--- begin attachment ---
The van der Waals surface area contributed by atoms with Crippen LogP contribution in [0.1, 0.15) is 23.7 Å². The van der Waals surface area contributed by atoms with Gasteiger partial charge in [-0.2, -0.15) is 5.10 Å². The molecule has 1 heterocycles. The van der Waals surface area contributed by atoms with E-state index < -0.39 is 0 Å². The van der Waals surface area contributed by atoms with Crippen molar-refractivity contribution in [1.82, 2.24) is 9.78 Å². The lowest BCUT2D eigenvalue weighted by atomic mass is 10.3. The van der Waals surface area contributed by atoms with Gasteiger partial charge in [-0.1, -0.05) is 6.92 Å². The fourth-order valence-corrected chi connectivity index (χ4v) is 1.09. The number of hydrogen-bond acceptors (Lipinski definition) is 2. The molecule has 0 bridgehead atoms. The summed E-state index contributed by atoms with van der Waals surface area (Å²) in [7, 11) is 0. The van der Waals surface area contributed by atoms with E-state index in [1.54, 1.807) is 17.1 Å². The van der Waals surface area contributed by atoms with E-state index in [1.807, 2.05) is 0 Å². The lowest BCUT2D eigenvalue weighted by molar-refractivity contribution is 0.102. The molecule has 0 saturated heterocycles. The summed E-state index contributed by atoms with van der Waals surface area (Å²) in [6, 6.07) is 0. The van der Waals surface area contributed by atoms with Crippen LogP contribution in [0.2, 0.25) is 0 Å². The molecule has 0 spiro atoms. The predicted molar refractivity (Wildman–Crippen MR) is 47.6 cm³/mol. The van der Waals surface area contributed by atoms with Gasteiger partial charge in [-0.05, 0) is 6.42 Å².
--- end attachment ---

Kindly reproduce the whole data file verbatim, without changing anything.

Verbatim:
The van der Waals surface area contributed by atoms with Crippen LogP contribution in [0.1, 0.15) is 23.7 Å². The van der Waals surface area contributed by atoms with Gasteiger partial charge in [-0.2, -0.15) is 5.10 Å². The molecule has 1 heterocycles. The van der Waals surface area contributed by atoms with E-state index < -0.39 is 0 Å². The van der Waals surface area contributed by atoms with Crippen molar-refractivity contribution in [1.82, 2.24) is 9.78 Å². The lowest BCUT2D eigenvalue weighted by atomic mass is 10.3. The van der Waals surface area contributed by atoms with Gasteiger partial charge in [-0.1, -0.05) is 6.92 Å². The fourth-order valence-corrected chi connectivity index (χ4v) is 1.09. The number of hydrogen-bond acceptors (Lipinski definition) is 2. The molecule has 0 bridgehead atoms. The summed E-state index contributed by atoms with van der Waals surface area (Å²) in [7, 11) is 0. The van der Waals surface area contributed by atoms with E-state index in [1.54, 1.807) is 17.1 Å². The van der Waals surface area contributed by atoms with E-state index in [1.807, 2.05) is 0 Å². The lowest BCUT2D eigenvalue weighted by molar-refractivity contribution is 0.102. The molecule has 0 saturated heterocycles. The summed E-state index contributed by atoms with van der Waals surface area (Å²) in [6, 6.07) is 0. The van der Waals surface area contributed by atoms with Crippen LogP contribution in [0.2, 0.25) is 0 Å². The molecule has 0 spiro atoms. The predicted molar refractivity (Wildman–Crippen MR) is 47.6 cm³/mol. The van der Waals surface area contributed by atoms with Gasteiger partial charge in [-0.05, 0) is 6.42 Å².